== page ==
Opening of the Holy Door at St Mary Major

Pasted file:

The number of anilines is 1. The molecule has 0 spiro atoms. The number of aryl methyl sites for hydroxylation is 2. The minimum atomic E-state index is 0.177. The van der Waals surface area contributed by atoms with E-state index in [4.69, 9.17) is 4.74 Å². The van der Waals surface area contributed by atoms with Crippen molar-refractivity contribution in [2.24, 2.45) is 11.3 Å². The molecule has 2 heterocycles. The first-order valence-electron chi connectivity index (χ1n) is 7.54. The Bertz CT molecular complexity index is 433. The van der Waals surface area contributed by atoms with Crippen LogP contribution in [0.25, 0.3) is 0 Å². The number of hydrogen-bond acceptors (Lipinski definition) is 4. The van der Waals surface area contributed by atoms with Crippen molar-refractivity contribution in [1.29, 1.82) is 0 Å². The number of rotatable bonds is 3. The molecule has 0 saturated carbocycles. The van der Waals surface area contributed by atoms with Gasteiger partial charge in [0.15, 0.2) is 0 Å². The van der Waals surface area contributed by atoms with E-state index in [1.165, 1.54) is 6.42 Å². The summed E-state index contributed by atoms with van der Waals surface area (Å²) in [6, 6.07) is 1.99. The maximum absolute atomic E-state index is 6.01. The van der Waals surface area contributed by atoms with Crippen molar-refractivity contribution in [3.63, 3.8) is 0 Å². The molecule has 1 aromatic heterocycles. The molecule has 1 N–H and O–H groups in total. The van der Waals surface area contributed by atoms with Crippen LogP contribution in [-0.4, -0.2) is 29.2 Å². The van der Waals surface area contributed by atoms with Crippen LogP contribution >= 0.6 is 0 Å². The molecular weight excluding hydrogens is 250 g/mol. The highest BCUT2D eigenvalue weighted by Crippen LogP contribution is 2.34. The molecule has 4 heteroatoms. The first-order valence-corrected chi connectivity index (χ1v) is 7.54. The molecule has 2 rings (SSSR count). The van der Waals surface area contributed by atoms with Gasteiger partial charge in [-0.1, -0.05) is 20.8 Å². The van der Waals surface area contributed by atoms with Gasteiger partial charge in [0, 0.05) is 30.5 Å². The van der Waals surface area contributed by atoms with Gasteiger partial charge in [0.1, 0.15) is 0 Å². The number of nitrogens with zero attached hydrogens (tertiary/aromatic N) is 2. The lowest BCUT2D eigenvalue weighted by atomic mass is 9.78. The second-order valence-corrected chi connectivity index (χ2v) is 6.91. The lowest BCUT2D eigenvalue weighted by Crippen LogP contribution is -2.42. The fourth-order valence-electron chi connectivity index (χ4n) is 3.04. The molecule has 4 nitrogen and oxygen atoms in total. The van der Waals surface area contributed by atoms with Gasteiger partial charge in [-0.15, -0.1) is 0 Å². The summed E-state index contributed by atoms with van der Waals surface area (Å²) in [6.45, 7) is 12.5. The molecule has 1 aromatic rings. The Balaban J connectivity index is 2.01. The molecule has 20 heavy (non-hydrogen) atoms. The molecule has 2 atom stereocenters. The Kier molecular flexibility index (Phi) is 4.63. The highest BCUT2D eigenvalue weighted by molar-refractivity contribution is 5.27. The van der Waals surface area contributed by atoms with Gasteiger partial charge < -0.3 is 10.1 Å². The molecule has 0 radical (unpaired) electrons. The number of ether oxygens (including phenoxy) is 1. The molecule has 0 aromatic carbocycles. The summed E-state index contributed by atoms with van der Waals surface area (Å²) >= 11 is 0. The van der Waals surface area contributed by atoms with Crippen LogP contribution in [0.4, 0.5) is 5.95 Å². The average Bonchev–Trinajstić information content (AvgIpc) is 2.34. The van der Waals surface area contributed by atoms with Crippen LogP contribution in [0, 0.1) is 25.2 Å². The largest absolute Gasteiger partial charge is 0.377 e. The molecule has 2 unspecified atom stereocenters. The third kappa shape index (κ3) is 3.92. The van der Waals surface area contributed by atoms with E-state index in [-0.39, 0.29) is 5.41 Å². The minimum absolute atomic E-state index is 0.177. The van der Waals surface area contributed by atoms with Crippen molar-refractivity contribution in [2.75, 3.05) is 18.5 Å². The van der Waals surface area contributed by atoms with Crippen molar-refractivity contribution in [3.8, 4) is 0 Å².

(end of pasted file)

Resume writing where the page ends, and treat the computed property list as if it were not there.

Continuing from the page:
Opening of the Holy Door at St Mary Major Solemnity of Mary, Mother of God World Day of Peace John Paul II January 1, 2000 1. When the time had fully come, God sent forth his Son, born of woman (Gal 4: 4). Yesterday evening we paused to meditate on the meaning of Paul's words, taken from the Letter to the Galatians, and asked ourselves about the meaning of the fullness of time of which he speaks, in relation to the progress that marks man's way through history. The moment we are living is full of significance: at midnight the year 1999 entered the past, giving way to a new year. Here we are just a few hours into the Year 2000! What does this mean for us? We are beginning to write a new page of history. Yesterday evening we looked back at the past, at how the world was when the second millennium began. Today, beginning the Year 2000, we cannot but wonder about the future: what direction will the great human family take in this new phase of its history? 2. Taking into account the start of a new year, today's liturgy expresses good wishes to all people of good will with these words: The Lord lift up his countenance upon you, and give you peace (Nm 6: 26). May the Lord grant you peace! This is the Church's wish to all humanity on the first day of the new year, a day dedicated to the celebration of the World Day of Peace. In my Message for this Day I recalled some of the conditions and requirements for strengthening the peace process at the international level. This process is unfortunately always threatened, as we are reminded by the painful events that have marked the history of the 20th century on various occasions. This is why, more than ever, we must wish each other peace in God's name: may the Lord give you peace! I am thinking at this moment of the prayer meeting for peace which gathered representatives of the world's main religions in Assisi, in October 1986. We were still in the period of the so-called Cold War: together, we prayed to avert the great threat of a conflict which seemed to menace humanity. In a certain sense, we gave voice to everyone's prayer, and God heard his children's supplication. Even if we had to note the outbreak of dangerous local and regional conflicts, we were nonetheless spared the great world conflict which had loomed on the horizon. This is why, with greater awareness, we wish one another peace as we cross the threshold of the new century: may the Lord lift up his countenance upon you. Year 2000 coming to meet us, may Christ grant you peace! 3. The fullness of time! St Paul says that this fullness was achieved when God sent forth his Son, born of woman (Gal 4: 4). Eight days after Christmas, today, the first day of the new year, we commemorate in a special way the Woman of whom the Apostle speaks, the Mother of God. In giving birth to the eternal Son of the Father, Mary contributed to achieving the fullness of time; she contributed uniquely to ensuring that human time would reach the measure of its fullness in the Incarnation of the Word. On this most significant day, I have had the joy of opening the Holy Door in this venerable Liberian Basilica, the first one in the West to be dedicated to the Virgin Mother of Christ. A week after the solemn rite held in St Peter's Basilica, today it is as though the ecclesial communities of every nation and continent were gathering here in spirit, under the Mother's gaze, to cross the threshold of the Holy Door which is Christ. It is, in fact, to her, the Mother of Christ and of the Church, that we wish to entrust the Holy Year just begun, to protect and encourage the journey of all who become pilgrims in this time of grace and mercy (cf. Incarnationis mysterium, n. 14). 4. The liturgy of today's solemnity has a profoundly Marian character, although this is rather soberly expressed in the biblical texts. The passage from the Evangelist Luke summarizes, as it were, what we heard on Christmas night. It says that the shepherds went to Bethlehem and found Mary and Joseph and the Child lying in the manger. After seeing him, they recounted what they had been told of him. And all were amazed at the shepherds' tale. But Mary kept all these things, pondering them in her heart (2: 19). It is worth reflecting on this sentence which expresses a wonderful aspect of Mary's motherhood. In a certain sense, the whole liturgical year follows in the footsteps of this motherhood, beginning with the feast of the Annunciation on 25 March, exactly nine months before Christmas. On the day of the Annunciation, Mary heard the Angel's words: Behold, you will conceive in your womb and bear a son, and you shall call his name Jesus.... The Holy Spirit will come upon you, and the power of the Most High will overshadow you; therefore the child to be born will be called holy, the Son of God (Lk 1: 31-33, 35). And she answered: Let it be to me according to your word (ibid., 1: 38). Mary conceived through the Holy Spirit. Like every mother, in her womb she carried that Son, whom she alone knew to be the Only-begotten Son of God. She gave birth to him in the night of Bethlehem. Thus began the earthly life of the Son of God and his mission of salvation in the world's history. 5. Mary kept all these things, pondering them in her heart. How can we marvel that the Mother of God should remember all this in a special and indeed unique way? Every mother has a similar knowledge of the beginning of a new life within her. Every person's history is written first of all in his own mother's heart. It is no wonder that the same was true for the earthly life of the Son of God. Mary kept all these things, pondering them in her heart. Today, the first day of the new year, on the threshold of a new year, of this new millennium, the Church returns to this inner experience of the Mother of God. She does so not only by thinking back to the events of Bethlehem, Nazareth and Jerusalem, to the various stages, that is, of the Redeemer's earthly life, but also by considering all that his Life, Death and Resurrection have brought about in human history. Mary was present with the Apostles on the day of Pentecost; she participated directly in the birth of the Church. Since then her motherhood accompanies the history of redeemed humanity, the journey of the great human family, for whom the work of Redemption is intended. At the beginning of the Year 2000, as we move into the Jubilee season, we trust in your motherly memory, O Mary! We set out on this special path of salvation history, which is kept alive in your heart as Mother of God. To you we entrust the days of the new year, the future of the Church, the future of humanity, the future of the entire universe. Mary, Mother of God, Queen of Peace, watch over us. Mary, Salus Populi Romani, pray for us. Amen!